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is one of the most important castle in the Russian history. Some laid
life to defend their country here, others were imprisoned here
regardless of their rank and social position. Emperors, members of the
imperial family, Decembrist and simple anarchist lived and died here.
One of the most important features of the castle is its untouched beauty
and mystique. Its well preserved condition is due to good construction
not modern reconstruction. Many people visit and often return to
experience the history and explore the remains. Some claim ghost live
here and can not quiet rest after their death. It is no surprise
especially if you trace 700 year old history of Shlisselburg.
Location: 35 km (22 mi) East of Sankt Petersburg Map
History of Shlisselburg
original Shlisselburg Castle was build here in 1323 by Yury Danilovich after signing
first Orekhovsky peace treat with the Swedes after 30 years of
skirmishes and battles. Peace treaty got its name from an Orekhovsky
island where it was signed. This location gave also the name for the new
citadel Oreshek or a “nutlet” in Russian. In 1352 the walls were
rebuild and you can still see their remains on the island. Much of
fortifications that you see today comes from the 15th century
overtook these lands during their reunification process of all of
1612 however the Swedes took the fort killing most of its defenders.
According to the legend Russian soldiers hid several icons within
damaged walls in hopes that the lands Swedes took will be returned
eventually. They called it Nöteborg ("Nut-fortress"). Oreshek/
Nöteborgwas not altered
much. Other than few towers and reconstruction it was kept in its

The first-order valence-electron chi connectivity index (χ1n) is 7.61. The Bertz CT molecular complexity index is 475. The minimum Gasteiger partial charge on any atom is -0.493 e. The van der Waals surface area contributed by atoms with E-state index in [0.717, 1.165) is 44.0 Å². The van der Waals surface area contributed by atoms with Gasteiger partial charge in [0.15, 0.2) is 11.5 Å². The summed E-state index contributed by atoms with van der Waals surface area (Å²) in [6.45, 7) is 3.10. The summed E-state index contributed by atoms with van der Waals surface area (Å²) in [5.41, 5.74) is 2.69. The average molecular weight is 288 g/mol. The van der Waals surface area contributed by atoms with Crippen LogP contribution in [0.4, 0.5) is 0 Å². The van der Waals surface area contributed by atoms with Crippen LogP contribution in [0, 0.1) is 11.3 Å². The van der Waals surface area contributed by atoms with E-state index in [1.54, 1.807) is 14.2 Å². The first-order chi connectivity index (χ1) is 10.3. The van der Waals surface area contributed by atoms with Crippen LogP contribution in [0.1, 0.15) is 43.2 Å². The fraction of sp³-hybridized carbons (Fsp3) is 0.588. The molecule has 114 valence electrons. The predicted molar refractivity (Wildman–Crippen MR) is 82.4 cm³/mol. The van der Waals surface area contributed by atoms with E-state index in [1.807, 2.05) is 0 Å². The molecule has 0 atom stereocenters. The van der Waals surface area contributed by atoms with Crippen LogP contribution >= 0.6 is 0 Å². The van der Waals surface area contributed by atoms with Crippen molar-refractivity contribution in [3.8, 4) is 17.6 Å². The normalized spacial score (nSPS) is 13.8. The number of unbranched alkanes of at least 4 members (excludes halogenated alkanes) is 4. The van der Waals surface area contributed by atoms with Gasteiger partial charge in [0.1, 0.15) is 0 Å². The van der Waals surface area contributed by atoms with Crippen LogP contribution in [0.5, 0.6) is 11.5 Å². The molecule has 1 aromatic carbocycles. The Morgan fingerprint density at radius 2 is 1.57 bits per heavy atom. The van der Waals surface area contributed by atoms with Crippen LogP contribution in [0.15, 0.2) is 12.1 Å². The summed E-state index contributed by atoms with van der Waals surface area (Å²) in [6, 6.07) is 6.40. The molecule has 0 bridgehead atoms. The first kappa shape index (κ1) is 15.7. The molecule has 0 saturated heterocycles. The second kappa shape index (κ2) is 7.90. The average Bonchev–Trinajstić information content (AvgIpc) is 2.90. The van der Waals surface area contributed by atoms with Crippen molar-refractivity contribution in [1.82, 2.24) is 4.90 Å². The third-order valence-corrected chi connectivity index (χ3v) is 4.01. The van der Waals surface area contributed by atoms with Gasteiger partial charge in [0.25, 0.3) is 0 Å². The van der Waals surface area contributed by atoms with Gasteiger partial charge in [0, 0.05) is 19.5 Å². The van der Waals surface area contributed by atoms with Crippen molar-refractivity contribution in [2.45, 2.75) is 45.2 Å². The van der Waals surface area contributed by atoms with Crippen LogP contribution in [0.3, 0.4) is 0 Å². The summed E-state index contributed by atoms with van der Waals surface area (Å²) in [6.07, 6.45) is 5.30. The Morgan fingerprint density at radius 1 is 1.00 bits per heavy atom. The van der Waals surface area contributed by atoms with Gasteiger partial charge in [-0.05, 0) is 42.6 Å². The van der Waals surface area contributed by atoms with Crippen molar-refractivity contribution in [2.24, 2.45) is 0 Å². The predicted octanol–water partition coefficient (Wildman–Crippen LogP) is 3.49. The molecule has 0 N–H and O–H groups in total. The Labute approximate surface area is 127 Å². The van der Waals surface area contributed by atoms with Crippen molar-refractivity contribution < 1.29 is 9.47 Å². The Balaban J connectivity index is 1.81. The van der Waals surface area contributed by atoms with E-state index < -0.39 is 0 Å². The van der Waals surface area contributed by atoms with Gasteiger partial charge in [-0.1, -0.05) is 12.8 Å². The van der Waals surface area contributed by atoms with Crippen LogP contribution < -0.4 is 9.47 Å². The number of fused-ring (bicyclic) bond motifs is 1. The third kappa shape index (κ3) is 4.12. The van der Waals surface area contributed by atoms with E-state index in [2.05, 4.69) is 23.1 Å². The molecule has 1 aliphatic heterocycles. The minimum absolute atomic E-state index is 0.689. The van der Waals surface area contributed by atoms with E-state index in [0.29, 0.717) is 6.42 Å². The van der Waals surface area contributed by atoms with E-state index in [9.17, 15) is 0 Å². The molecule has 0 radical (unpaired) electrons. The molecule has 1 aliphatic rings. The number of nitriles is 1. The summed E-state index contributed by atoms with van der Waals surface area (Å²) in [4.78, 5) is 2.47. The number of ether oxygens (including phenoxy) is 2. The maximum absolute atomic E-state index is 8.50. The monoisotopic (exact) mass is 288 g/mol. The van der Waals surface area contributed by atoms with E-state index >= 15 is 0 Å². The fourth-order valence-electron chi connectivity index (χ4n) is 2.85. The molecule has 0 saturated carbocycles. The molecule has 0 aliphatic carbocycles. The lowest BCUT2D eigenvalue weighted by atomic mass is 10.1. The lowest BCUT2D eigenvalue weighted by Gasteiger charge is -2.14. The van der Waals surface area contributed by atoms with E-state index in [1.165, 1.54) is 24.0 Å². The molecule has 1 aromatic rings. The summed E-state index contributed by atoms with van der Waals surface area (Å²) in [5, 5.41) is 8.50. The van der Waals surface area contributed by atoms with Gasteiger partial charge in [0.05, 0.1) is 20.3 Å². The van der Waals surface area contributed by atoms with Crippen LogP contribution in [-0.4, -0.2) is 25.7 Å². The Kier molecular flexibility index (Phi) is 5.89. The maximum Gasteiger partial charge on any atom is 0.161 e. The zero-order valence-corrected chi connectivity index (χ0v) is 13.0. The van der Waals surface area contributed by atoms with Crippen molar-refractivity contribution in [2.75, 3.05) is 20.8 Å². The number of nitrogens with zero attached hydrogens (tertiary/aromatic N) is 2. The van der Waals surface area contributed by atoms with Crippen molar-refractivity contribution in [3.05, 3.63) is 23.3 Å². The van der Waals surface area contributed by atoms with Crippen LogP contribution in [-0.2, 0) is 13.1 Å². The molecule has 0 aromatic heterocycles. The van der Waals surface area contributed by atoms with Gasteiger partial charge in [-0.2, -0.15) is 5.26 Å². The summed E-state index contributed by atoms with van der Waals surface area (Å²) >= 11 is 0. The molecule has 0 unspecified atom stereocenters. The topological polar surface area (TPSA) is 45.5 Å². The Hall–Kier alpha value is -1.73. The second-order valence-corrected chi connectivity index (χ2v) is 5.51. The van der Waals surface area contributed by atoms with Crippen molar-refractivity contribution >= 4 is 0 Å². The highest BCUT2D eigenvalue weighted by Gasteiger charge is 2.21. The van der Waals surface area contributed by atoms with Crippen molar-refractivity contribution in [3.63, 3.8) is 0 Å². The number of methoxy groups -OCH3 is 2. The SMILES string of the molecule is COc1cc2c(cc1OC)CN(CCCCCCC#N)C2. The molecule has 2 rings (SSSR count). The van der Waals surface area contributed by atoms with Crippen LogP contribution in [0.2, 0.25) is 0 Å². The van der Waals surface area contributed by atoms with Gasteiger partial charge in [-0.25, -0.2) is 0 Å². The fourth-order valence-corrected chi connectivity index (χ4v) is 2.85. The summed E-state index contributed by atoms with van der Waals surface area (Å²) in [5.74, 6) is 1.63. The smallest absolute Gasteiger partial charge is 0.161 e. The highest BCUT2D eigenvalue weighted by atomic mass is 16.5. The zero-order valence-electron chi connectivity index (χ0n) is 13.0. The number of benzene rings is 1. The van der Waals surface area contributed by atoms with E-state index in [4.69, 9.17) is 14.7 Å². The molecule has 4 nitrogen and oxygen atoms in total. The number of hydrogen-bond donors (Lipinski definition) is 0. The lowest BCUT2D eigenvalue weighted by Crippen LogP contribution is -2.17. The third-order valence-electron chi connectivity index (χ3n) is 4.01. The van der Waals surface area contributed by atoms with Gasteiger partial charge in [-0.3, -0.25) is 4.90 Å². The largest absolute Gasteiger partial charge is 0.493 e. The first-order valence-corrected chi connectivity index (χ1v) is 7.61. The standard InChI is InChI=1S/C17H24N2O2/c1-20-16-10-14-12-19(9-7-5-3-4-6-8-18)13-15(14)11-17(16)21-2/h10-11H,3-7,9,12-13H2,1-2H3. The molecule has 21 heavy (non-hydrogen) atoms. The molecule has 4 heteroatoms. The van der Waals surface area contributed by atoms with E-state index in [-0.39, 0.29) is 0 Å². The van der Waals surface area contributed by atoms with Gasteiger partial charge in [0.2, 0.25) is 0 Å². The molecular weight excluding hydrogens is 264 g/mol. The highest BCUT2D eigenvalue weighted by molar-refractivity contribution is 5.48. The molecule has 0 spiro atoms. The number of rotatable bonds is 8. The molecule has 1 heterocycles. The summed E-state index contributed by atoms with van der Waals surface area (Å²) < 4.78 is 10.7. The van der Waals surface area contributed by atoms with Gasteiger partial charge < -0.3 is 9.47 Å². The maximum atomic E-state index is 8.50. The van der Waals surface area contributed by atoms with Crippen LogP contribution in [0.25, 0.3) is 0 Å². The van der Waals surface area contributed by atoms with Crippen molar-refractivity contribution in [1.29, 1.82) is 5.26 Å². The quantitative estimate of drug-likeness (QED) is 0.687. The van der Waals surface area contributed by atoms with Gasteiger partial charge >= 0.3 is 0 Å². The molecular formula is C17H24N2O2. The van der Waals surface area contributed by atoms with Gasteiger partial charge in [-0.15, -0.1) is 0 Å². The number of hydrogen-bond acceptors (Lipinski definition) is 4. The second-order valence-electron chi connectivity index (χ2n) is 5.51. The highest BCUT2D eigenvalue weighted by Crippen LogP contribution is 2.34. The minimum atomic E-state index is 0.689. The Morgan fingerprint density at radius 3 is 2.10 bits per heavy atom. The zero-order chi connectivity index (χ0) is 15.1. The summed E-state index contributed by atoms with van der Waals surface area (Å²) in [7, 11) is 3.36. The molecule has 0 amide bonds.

the Northern War Peter I the Great took much of the former lands
/ Nöteborg. In 1702 after successful attack where he served as a simple
captain of artillery, the castle was taken and renamed as Shlisselburg
or “key- city”.
the early 18th century Shlisselburg the borders of the
Russian Empire expanded northward and it did not stood on the border
anymore. It was converted into prison and some of the famous names were
associated with it. Peter I sent his sister Mary Alekseevna and his
first wife Evdokiya Lopuchina here.
of the strangest stories that is associated with the citadel is that of
deposed emperor John VI Antonovich who was imprisoned here. John was
merely 1 than as a result of the coup he lost the throne and became the
secret prisoner earning him the name of “Russian Iron mask”. As
history claims several officers unhappy with the rule of Catherine the
Great decided to kidnap young emperor to replace the German princess.
During failed raid 24 year old John was murdered by his guards. The
story is still somewhat dubious and unclear. Many claim the raid was
actually organized by Catherine the Great. Whatever the truth might be
Catherine ordered a “Christian burial in secret”. Strange
description follows that include that the grave must be in a hidden
location on a shady side. Several historians claim they found the grave
where John is buried but no digs were undertaken.
prison later held Decembrists like Wilhelm Küchelbecker, brothers Bestuzhev, Ivan
Puschin and others. Alexander Ulyanov, brother of Vladimir Ulyanov
(widely known as Lenin) was executed here for his attempt to kill
emperor Alexander III. During World War II the castle returned to its
original purpose as a castle. Soviet soldiers managed to defend the
island and “The road of Life” across the Ladoga lake. Monument
honors the lives of those who basically saved Saint- Petersburg ( than
Leningrad) against German forces.